Design is a rather young field that is often misunderstood by both the general public and professionals. Its approach marries aesthetics and functionality. A designer will often become involved the later stages of product and service development. Yet design is a method based on questioning what’s concrete, aiming to create and innovate within a given organisational, economic, technological and social context.
Design is most certainly relevant when speaking of innovation. It can even be considered a problem-solving technique for organisations that hit a wall when looking to innovate.
Indeed, for about 30 years, even though discourse on innovation has become more prominent in organisations like the academic community (research and teaching), it remains more present in theory than in practice.
Our presentation touches on main blockages related to innovation, and design as an approach to skirt these obstacles as a renewed management approach.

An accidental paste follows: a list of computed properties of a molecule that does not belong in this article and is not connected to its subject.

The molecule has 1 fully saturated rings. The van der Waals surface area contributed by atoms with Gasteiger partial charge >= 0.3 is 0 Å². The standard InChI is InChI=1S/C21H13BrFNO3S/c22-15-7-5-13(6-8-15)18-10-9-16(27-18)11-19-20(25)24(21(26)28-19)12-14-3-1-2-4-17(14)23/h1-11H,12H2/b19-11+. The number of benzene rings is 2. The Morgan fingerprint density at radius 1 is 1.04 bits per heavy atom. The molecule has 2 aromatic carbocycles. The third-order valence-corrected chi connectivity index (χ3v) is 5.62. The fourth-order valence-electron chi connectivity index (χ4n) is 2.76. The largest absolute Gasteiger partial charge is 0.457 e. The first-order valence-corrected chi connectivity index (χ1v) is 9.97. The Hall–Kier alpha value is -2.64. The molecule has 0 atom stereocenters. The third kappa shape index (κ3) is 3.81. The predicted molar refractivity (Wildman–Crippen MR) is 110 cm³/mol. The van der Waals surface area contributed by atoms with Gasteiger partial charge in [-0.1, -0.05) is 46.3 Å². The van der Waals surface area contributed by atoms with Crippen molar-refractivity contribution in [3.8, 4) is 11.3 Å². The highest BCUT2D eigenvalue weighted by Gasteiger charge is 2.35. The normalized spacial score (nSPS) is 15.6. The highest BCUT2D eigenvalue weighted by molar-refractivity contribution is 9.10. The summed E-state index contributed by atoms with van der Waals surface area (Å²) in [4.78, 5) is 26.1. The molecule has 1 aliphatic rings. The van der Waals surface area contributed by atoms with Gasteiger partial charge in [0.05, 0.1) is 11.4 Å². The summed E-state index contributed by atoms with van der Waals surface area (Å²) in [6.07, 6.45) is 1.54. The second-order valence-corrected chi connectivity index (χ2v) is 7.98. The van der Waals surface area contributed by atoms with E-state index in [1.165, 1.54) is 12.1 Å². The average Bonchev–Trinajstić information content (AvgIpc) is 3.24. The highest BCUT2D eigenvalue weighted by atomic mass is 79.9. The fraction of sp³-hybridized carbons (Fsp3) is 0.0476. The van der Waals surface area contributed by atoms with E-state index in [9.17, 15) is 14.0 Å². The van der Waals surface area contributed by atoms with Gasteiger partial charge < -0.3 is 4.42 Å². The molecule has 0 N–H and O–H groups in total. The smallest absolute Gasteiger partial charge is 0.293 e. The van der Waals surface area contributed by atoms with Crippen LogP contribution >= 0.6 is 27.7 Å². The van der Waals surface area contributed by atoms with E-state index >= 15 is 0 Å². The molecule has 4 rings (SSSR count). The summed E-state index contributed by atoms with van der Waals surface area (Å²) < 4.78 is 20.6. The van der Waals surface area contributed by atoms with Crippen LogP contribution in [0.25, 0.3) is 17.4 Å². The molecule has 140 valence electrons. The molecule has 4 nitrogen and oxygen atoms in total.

Guillaume Blum is a professor at Université Laval’s École de design, and is a specialist in knowledge management and innovation through design. He is interested in new practices in management and their effects on product and service development, as well as on people. He explores organisational transformations stemming from economic and societal changes.
Blum has a master’s degree in engineering from France and a PhD in administration from Montreal. He is also a researcher for three research groups: UQAM’s CIRST (Centre interuniversitaire de recherché sur les sciences et les technologies), LabCMO (laboratoire de communication médiatisé par) and LARAC (laboratoire de recherche-action sur les communs).